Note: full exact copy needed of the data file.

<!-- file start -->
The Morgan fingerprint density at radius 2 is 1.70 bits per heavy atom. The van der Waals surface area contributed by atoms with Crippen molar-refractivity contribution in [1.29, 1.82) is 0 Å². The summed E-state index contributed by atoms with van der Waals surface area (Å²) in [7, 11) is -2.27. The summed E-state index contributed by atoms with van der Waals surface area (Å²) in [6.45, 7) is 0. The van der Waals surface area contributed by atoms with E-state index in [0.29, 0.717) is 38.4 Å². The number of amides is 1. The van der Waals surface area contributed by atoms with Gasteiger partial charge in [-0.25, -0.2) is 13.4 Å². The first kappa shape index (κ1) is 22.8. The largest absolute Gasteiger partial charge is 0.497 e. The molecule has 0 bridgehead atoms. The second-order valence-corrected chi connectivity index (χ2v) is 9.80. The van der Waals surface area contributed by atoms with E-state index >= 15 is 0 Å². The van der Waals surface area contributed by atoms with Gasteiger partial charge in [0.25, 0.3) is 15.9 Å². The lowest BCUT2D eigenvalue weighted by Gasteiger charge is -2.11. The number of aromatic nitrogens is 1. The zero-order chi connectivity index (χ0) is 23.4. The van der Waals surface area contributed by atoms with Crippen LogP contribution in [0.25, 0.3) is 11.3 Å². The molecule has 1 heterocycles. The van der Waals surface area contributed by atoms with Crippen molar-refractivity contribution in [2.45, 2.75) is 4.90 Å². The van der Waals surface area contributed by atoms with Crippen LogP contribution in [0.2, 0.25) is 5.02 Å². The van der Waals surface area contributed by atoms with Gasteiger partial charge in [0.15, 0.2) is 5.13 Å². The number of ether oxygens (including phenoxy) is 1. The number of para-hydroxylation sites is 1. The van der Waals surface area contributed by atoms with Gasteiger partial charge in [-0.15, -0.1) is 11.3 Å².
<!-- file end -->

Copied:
The Morgan fingerprint density at radius 2 is 1.70 bits per heavy atom. The van der Waals surface area contributed by atoms with Crippen molar-refractivity contribution in [1.29, 1.82) is 0 Å². The summed E-state index contributed by atoms with van der Waals surface area (Å²) in [7, 11) is -2.27. The summed E-state index contributed by atoms with van der Waals surface area (Å²) in [6.45, 7) is 0. The van der Waals surface area contributed by atoms with E-state index in [0.29, 0.717) is 38.4 Å². The number of amides is 1. The van der Waals surface area contributed by atoms with Gasteiger partial charge in [-0.25, -0.2) is 13.4 Å². The first kappa shape index (κ1) is 22.8. The largest absolute Gasteiger partial charge is 0.497 e. The molecule has 0 bridgehead atoms. The second-order valence-corrected chi connectivity index (χ2v) is 9.80. The van der Waals surface area contributed by atoms with E-state index >= 15 is 0 Å². The van der Waals surface area contributed by atoms with Gasteiger partial charge in [0.25, 0.3) is 15.9 Å². The lowest BCUT2D eigenvalue weighted by Gasteiger charge is -2.11. The number of aromatic nitrogens is 1. The zero-order chi connectivity index (χ0) is 23.4. The van der Waals surface area contributed by atoms with Crippen LogP contribution in [0.25, 0.3) is 11.3 Å². The molecule has 1 heterocycles. The van der Waals surface area contributed by atoms with Crippen molar-refractivity contribution in [2.45, 2.75) is 4.90 Å². The van der Waals surface area contributed by atoms with Crippen LogP contribution in [0.2, 0.25) is 5.02 Å². The van der Waals surface area contributed by atoms with Gasteiger partial charge in [0.15, 0.2) is 5.13 Å². The number of ether oxygens (including phenoxy) is 1. The number of para-hydroxylation sites is 1. The van der Waals surface area contributed by atoms with Gasteiger partial charge in [-0.15, -0.1) is 11.3 Å².